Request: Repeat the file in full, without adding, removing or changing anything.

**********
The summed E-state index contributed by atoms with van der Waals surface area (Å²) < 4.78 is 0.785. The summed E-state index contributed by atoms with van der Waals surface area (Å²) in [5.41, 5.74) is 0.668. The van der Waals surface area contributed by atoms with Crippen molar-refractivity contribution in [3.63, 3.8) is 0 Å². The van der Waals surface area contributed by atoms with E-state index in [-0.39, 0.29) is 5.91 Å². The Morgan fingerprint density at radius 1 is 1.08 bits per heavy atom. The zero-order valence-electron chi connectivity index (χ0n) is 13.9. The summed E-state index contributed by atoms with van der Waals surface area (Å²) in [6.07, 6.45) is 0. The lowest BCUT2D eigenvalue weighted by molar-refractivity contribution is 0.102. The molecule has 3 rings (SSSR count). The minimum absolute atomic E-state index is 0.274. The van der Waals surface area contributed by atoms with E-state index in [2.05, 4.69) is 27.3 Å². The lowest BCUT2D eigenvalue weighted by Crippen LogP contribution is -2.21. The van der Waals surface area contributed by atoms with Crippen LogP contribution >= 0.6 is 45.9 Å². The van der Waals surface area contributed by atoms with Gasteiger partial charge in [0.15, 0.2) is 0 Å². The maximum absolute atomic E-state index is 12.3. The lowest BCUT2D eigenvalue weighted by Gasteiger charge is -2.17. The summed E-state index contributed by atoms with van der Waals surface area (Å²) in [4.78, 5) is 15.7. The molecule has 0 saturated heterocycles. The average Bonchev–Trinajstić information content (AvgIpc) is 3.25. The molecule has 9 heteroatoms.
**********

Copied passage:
The summed E-state index contributed by atoms with van der Waals surface area (Å²) < 4.78 is 0.785. The summed E-state index contributed by atoms with van der Waals surface area (Å²) in [5.41, 5.74) is 0.668. The van der Waals surface area contributed by atoms with Crippen molar-refractivity contribution in [3.63, 3.8) is 0 Å². The van der Waals surface area contributed by atoms with E-state index in [-0.39, 0.29) is 5.91 Å². The Morgan fingerprint density at radius 1 is 1.08 bits per heavy atom. The zero-order valence-electron chi connectivity index (χ0n) is 13.9. The summed E-state index contributed by atoms with van der Waals surface area (Å²) in [6.07, 6.45) is 0. The lowest BCUT2D eigenvalue weighted by molar-refractivity contribution is 0.102. The molecule has 3 rings (SSSR count). The minimum absolute atomic E-state index is 0.274. The van der Waals surface area contributed by atoms with E-state index in [2.05, 4.69) is 27.3 Å². The lowest BCUT2D eigenvalue weighted by Crippen LogP contribution is -2.21. The van der Waals surface area contributed by atoms with Crippen LogP contribution >= 0.6 is 45.9 Å². The van der Waals surface area contributed by atoms with Gasteiger partial charge in [0.15, 0.2) is 0 Å². The maximum absolute atomic E-state index is 12.3. The lowest BCUT2D eigenvalue weighted by Gasteiger charge is -2.17. The summed E-state index contributed by atoms with van der Waals surface area (Å²) in [4.78, 5) is 15.7. The molecule has 0 saturated heterocycles. The average Bonchev–Trinajstić information content (AvgIpc) is 3.25. The molecule has 9 heteroatoms.